Wise and wonderful

This is a wise and wonderful book. A friend wanted to borrow it when I was finished and I was reluctant to let it out of my hands. I was so glad when another friend gave it to her as a birthday gift. Everyone over 50 should have this one in their permanent collection. I know I will return to it now and then, to drink at the well.

The Gift of Years: Growing Older Gracefully

As in all her previous works, Joan Chittister has done a wonderful job on addressing a very important issue in all of our lives, growing older, with grace and dignity. The book's format lends itself to reading about and then processing so many different aspects of growing older one chapter/topic at a time.

Lessons in How to Live for Any Age!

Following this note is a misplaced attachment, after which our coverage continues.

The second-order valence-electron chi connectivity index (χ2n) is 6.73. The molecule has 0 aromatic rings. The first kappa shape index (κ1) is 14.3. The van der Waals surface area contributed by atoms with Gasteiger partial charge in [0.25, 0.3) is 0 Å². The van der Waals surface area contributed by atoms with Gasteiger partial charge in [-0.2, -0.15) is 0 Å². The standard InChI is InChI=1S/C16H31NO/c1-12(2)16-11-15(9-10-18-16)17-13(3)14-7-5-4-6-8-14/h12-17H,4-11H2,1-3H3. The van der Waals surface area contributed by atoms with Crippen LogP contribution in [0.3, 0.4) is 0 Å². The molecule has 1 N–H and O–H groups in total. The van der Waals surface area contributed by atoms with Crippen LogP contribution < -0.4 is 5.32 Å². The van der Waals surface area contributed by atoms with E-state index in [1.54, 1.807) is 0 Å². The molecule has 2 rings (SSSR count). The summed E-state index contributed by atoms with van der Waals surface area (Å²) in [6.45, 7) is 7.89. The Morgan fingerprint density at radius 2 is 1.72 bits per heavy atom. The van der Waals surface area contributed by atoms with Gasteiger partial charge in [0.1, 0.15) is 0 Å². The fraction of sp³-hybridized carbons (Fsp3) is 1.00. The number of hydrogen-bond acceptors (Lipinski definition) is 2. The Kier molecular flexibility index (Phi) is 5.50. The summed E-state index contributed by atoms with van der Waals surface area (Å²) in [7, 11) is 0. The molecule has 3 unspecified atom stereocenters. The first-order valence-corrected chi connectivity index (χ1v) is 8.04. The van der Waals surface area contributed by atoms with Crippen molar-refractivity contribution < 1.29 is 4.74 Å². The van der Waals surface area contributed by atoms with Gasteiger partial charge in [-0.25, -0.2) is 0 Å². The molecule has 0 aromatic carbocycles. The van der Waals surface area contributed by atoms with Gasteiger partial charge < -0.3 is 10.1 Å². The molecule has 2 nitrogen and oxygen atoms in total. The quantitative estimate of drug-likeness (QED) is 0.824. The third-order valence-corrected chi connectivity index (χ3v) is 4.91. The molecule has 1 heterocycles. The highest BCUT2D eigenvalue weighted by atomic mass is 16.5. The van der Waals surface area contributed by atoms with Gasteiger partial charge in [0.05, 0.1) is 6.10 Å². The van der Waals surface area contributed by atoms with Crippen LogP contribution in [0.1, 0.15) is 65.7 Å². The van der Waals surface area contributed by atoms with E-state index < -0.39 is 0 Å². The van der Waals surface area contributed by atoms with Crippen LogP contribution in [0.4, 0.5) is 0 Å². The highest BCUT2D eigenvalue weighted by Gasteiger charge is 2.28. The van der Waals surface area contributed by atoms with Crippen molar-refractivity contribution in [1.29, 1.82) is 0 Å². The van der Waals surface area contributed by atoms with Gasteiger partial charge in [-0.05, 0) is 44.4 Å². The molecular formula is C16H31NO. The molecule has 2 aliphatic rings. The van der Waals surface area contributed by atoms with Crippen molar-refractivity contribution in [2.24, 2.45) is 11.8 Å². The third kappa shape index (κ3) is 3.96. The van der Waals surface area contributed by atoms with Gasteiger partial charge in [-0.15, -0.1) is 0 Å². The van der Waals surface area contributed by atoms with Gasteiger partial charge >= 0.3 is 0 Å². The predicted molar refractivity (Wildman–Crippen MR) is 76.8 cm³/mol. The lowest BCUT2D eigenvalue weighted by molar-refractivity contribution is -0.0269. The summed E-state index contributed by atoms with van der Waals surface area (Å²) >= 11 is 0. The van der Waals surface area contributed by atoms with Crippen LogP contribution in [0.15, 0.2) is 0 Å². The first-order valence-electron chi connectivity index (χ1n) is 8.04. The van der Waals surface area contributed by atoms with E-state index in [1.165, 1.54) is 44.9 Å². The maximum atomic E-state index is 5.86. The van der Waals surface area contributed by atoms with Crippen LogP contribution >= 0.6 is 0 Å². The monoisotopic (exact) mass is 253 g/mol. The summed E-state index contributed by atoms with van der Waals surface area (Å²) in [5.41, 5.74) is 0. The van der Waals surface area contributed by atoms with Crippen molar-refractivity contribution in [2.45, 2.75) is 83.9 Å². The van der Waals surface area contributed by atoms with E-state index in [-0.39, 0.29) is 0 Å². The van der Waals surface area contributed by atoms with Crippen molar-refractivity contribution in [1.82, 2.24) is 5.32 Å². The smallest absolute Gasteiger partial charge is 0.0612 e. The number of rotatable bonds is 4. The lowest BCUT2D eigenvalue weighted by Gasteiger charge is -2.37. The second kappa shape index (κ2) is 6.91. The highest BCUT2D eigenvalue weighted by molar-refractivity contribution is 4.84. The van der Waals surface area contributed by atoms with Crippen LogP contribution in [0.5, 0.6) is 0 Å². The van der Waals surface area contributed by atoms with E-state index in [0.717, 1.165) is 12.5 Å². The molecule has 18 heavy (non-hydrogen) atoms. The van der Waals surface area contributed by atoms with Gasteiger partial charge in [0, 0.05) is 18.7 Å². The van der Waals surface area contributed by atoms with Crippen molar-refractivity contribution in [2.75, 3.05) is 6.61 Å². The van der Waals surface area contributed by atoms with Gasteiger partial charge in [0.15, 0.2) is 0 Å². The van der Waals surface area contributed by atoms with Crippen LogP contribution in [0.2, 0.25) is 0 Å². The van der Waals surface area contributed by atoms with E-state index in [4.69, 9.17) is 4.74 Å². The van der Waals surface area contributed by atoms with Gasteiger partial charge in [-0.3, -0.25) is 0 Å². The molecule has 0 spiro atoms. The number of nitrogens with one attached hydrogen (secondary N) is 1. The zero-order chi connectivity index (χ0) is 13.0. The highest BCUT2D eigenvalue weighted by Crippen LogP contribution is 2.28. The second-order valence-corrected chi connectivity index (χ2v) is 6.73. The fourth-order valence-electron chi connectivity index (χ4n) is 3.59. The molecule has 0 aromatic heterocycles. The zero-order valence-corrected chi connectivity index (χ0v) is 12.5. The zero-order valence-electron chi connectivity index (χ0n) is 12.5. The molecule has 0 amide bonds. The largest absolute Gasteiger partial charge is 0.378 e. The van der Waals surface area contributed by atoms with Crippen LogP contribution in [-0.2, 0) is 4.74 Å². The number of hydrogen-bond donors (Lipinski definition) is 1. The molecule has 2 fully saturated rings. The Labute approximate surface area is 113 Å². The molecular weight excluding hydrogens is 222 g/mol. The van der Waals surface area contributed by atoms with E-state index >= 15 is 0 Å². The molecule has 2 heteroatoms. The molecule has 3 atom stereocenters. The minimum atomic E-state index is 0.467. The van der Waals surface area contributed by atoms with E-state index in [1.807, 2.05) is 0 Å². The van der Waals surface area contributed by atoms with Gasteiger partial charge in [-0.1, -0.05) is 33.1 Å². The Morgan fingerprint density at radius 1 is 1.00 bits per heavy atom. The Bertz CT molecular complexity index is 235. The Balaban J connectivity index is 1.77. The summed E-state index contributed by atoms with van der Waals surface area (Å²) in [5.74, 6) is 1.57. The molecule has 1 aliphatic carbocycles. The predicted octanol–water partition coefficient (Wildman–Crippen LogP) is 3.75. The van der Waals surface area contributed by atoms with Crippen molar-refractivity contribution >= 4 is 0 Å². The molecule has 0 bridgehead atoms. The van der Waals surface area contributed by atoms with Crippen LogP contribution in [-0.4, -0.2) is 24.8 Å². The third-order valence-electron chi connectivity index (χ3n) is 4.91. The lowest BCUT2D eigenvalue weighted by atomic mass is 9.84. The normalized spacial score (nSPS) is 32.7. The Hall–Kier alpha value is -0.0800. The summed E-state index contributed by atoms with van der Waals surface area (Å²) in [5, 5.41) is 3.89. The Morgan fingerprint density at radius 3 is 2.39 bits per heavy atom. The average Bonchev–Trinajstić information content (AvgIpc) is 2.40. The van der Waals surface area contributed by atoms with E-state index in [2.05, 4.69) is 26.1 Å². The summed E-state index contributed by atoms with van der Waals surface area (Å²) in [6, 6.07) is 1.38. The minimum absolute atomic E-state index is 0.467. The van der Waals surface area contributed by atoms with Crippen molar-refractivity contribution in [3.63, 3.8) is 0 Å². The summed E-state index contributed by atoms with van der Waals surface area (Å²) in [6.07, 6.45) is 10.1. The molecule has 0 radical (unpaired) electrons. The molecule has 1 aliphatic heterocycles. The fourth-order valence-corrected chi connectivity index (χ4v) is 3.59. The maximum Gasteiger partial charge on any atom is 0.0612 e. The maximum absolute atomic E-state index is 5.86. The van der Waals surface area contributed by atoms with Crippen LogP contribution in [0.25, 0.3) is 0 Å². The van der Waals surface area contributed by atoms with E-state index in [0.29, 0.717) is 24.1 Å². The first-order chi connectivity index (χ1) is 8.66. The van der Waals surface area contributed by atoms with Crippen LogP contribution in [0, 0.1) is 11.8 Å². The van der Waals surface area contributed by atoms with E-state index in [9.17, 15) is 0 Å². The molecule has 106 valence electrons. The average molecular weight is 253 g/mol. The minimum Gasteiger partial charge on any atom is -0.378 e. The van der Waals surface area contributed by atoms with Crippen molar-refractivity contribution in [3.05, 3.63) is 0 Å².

When "The Gift of Years" by Joan Chittister made its way to my mailbox for me to review, I wasn't quite sure what to expect. Was I really the right person to be reviewing this? After all, I am in my thirties, transitioning from youth to middle age. I'm not quite ready for senior citizen status yet. As it turned out, "The Gift of Years: Growing Older Gracefully" is a wonderful lesson in how to live, regardless of our chronological age. Chittister, a Benedictine sister, is 70 years old. She suggests that she may actually be too young to write this book because life still has lessons left to offer. She "reserves the right to revise this edition when she is ninety." Chittister views how we life at any age to be a choice. We are each given the gift of today. It is up to us what we do with it. She counters the idea that old age need be a time of isolation and loneliness and uselessness. Rather, it can be a time of great connectedness and joy and purpose. It is a time for looking back, not with the pain of regret for opportunities lost, but with understanding of how the life that has been lived has meaning for who we are right now and what our future holds. Chittister maintains that senior citizens have so much to offer to the world at large. Their wisdom and their stories and their experience are a great gift. They also have the time to get involved. Without the pressures of a 9-to-5 job or raising a family, they can volunteer more, make more of a difference. They have the chance to do all the things that they always wanted to do that there was never time for before. "Age does not forgive us our responsibility to give the world back to God a bit better than it was because we were here." Of course, there are special challenges that come with the transition to later adulthood and Chittister does acknowledge that fact. It can be difficult to be older in a world that so values youth. It can be hard to reclaim a sense of self with everything that defined that self is now gone. It can be a struggle to cope with physical ailments and disabilities. As Chittister states, however, "there is no such thing as not coping. . . The only issue is whether we will choose to cope well or poorly." We do have a choice. We can adjust our way of thinking and our way of being or we can give up. Mostly, though, being older brings freedom. "We are free now to choose the way we live in the world, the way we relate to the world around us, the attitudes we take to life, the meaning we get out of it, the gifts we put into it. And all of them can change." "The Gift of Years" is a gift in itself. It provides the opportunity to reflect on what it means to grow older and provides hope for a time of life that holds great promise.